Hello dear travelers. Today’s blog is going to be a bit different. A couple of weeks ago now I was in a little town called Ohakune for a writers’ festival. I’d found out about the festival by pure chance. Since it was the weekend before my birthday I decided I would go and make it my birthday gift to myself.
Instead of writing up a blog about my four day stay in Ohakune, this post will be split between a short summary of my time at the festival and a short piece I wrote while I was there. There’s even a few photos!
The short description would be that it wasn’t quite what I was expecting, and it made me feel very much like an outsider. The event was indeed more of a festival, celebrating local authors and their work, as opposed to a conference, where more sessions would be dedicated to talking shop about techniques and writing tips (I assume, having never been to a writers’ conference).
I had never heard of any of the authors, since they were all from NZ. I heard most of them read excerpts from their work and they were all good, but I was still at a disadvantage compared to my fellow attendees. There were plenty of enjoyable moments during the trip, however, some of them not even taking place at the festival.
I ventured up Mt. Ruapehu twice. Once to return to Mangawhero Falls, a place Mom and I had visited during our visit three years ago, and the second to seek out the hidden door to Erebor, which just seems silly seeing as it’s a hidden door. That particular excursion up the mountain was a bit scary. On the way back down my breaks started locking up. I made my leg very sore pumping the breaks the whole way down.
On the second to last day of the festival I went to a performance poetry session, which is essentially like slam poetry. I’ve been to a few slam poetry shows before, and after seeing this once I’ve decided I quite like them. There were two American authors reading that night, and one of them turned out to be from Colorado. I chatted with him and a couple of the other poets after the reading, as well as bought their books and got them signed.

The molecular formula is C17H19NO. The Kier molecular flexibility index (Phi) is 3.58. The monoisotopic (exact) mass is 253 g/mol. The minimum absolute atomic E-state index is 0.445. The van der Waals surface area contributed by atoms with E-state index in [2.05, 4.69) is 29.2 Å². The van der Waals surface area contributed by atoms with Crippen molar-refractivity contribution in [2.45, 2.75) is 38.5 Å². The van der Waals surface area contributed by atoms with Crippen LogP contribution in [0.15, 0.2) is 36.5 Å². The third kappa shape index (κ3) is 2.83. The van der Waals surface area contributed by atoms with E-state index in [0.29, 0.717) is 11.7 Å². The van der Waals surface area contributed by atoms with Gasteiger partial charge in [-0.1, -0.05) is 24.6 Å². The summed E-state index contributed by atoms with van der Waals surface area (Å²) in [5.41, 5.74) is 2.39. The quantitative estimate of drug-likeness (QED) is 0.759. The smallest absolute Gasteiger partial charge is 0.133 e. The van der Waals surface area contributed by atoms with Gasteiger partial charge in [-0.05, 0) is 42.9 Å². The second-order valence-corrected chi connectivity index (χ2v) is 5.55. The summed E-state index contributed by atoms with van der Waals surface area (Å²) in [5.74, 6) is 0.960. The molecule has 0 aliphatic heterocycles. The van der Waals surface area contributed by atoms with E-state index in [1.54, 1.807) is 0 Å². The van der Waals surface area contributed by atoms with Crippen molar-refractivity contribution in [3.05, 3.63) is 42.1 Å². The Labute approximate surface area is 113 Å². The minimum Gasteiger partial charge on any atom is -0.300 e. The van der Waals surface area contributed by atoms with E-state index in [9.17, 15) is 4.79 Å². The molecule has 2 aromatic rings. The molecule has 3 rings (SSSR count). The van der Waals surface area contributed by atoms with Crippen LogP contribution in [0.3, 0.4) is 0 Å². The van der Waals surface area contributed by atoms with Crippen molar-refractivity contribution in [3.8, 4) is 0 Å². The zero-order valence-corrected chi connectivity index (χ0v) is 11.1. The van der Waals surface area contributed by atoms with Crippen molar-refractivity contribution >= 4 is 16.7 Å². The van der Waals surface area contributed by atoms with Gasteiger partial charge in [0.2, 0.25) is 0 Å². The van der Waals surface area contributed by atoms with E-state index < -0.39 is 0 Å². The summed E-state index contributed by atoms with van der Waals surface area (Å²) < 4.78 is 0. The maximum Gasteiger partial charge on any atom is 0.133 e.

That’s my brief summary for you. Now we’ll switch over to the short piece I wrote up after walking around town one morning before sessions started. Enjoy!
Ohakune was simultaneously like and unlike mountains towns back home. For one, it wasn’t actually in the mountains; it was by the mountain, and all the vegetation was just wrong. Too green, too tropical looking. But still sitting on the cusp of winter, the streets were bare, unwelcoming. Half the shops were closed, some bearing signs declaring, “See you in winter 2016!” A few locals drove up and down the street, going about their business, not fussed ski season hadn’t started yet.
And then there was me, walking up and down the street, looking for the only familiar haunt I had in this town and taking pictures of disused railway stations. I’m at a writers’ conference, and while I’m doing a pretty good job at the writing part I won’t be taking interest in the conference part until about two in the afternoon. I might escape up the mountain soon. That’s who we are here to impress after all, according to the festival’s organizer. Here in the shadow of the mountain. We ask it to honor us, inspire us, and perhaps even show itself before the end of the weekend.
I certainly would like to see it before I leave. The clouds hid the rocky faces of Tongariro, Ngauruhoe and Ruapehu from me on the drive down, and in addition to the conference, the mountains were something I was looking forward to seeing during my stay.
Since moving to New Zealand I’ve become very used to being alone. But being used to something has never meant you have to like it. Sometimes it is enjoyable and solitude is exactly what I’m looking for. But other times it just diminishes me. It makes me feel like my existence is slowly receding from the face of the planet. In a room of happy talking people I am a ghost, there only to observe and feel the acute sting of loneliness.
Okay, it gets a bit dark there at the end…probably could just cut that out but I’m in a sharing mood! The whole thing is rather stream of consciousness, too, if you hadn’t noticed. Things have turned in a more upward direction since writing that so no worries there my travelers. The reality is that traveling alone sometimes does get a bit lonely. And homesickness is a thing. But we continue onto the next adventure and meet new and wonderful people.
Anyway, I will leave with with a collection of photos from the long weekend. Today marks the first day of my last month at Hobbiton. After that I’m unemployed for who knows how long, so I’m going into super ultra saving mode. Adventures may be sparse in lieu of saving money. Until our next meeting.